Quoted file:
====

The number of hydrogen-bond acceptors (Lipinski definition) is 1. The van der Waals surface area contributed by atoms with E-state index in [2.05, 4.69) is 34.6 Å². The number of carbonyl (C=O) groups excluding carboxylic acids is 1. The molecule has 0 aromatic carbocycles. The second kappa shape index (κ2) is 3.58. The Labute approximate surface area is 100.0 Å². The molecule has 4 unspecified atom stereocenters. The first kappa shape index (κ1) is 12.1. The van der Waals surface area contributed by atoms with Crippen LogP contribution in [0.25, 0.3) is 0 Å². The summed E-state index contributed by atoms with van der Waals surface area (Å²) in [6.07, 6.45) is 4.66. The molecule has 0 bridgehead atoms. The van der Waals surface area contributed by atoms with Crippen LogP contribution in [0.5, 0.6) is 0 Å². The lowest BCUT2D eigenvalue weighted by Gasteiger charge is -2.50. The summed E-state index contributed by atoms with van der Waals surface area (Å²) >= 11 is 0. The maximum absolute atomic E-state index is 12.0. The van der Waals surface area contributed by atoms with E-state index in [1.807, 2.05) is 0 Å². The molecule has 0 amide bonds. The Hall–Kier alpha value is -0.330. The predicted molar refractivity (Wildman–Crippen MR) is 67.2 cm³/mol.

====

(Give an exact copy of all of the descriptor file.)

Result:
The number of hydrogen-bond acceptors (Lipinski definition) is 1. The van der Waals surface area contributed by atoms with E-state index in [2.05, 4.69) is 34.6 Å². The number of carbonyl (C=O) groups excluding carboxylic acids is 1. The molecule has 0 aromatic carbocycles. The second kappa shape index (κ2) is 3.58. The Labute approximate surface area is 100.0 Å². The molecule has 4 unspecified atom stereocenters. The first kappa shape index (κ1) is 12.1. The van der Waals surface area contributed by atoms with Crippen LogP contribution in [0.25, 0.3) is 0 Å². The summed E-state index contributed by atoms with van der Waals surface area (Å²) in [6.07, 6.45) is 4.66. The molecule has 0 bridgehead atoms. The van der Waals surface area contributed by atoms with Crippen LogP contribution in [0.5, 0.6) is 0 Å². The lowest BCUT2D eigenvalue weighted by Gasteiger charge is -2.50. The summed E-state index contributed by atoms with van der Waals surface area (Å²) >= 11 is 0. The maximum absolute atomic E-state index is 12.0. The van der Waals surface area contributed by atoms with E-state index in [1.807, 2.05) is 0 Å². The molecule has 0 amide bonds. The Hall–Kier alpha value is -0.330. The predicted molar refractivity (Wildman–Crippen MR) is 67.2 cm³/mol.